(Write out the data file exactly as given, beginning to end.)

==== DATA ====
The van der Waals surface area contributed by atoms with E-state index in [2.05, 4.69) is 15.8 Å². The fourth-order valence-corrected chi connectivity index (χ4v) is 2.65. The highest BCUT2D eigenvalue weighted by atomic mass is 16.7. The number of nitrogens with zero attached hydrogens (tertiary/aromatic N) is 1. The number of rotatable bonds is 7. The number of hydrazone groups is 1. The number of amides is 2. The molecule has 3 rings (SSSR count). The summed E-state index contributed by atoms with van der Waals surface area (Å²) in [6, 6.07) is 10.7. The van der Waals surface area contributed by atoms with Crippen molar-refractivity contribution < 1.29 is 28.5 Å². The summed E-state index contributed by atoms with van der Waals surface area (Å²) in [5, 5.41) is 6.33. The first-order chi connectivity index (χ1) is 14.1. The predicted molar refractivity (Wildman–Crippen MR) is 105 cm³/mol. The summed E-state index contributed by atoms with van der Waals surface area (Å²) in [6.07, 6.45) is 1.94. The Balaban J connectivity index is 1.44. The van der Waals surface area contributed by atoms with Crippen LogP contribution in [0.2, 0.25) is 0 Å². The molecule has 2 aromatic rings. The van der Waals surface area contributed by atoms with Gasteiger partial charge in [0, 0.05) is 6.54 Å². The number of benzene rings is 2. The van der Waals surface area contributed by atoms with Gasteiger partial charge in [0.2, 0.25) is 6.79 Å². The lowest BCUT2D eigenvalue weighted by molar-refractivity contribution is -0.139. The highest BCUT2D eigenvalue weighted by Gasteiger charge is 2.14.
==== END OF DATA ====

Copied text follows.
The van der Waals surface area contributed by atoms with E-state index in [2.05, 4.69) is 15.8 Å². The fourth-order valence-corrected chi connectivity index (χ4v) is 2.65. The highest BCUT2D eigenvalue weighted by atomic mass is 16.7. The number of nitrogens with zero attached hydrogens (tertiary/aromatic N) is 1. The number of rotatable bonds is 7. The number of hydrazone groups is 1. The number of amides is 2. The molecule has 3 rings (SSSR count). The summed E-state index contributed by atoms with van der Waals surface area (Å²) in [6, 6.07) is 10.7. The van der Waals surface area contributed by atoms with Crippen molar-refractivity contribution < 1.29 is 28.5 Å². The summed E-state index contributed by atoms with van der Waals surface area (Å²) in [5, 5.41) is 6.33. The first-order chi connectivity index (χ1) is 14.1. The predicted molar refractivity (Wildman–Crippen MR) is 105 cm³/mol. The summed E-state index contributed by atoms with van der Waals surface area (Å²) in [6.07, 6.45) is 1.94. The Balaban J connectivity index is 1.44. The van der Waals surface area contributed by atoms with Crippen LogP contribution in [0.2, 0.25) is 0 Å². The molecule has 2 aromatic rings. The van der Waals surface area contributed by atoms with Gasteiger partial charge in [0, 0.05) is 6.54 Å². The number of benzene rings is 2. The van der Waals surface area contributed by atoms with Gasteiger partial charge in [0.2, 0.25) is 6.79 Å². The lowest BCUT2D eigenvalue weighted by molar-refractivity contribution is -0.139. The highest BCUT2D eigenvalue weighted by Gasteiger charge is 2.14.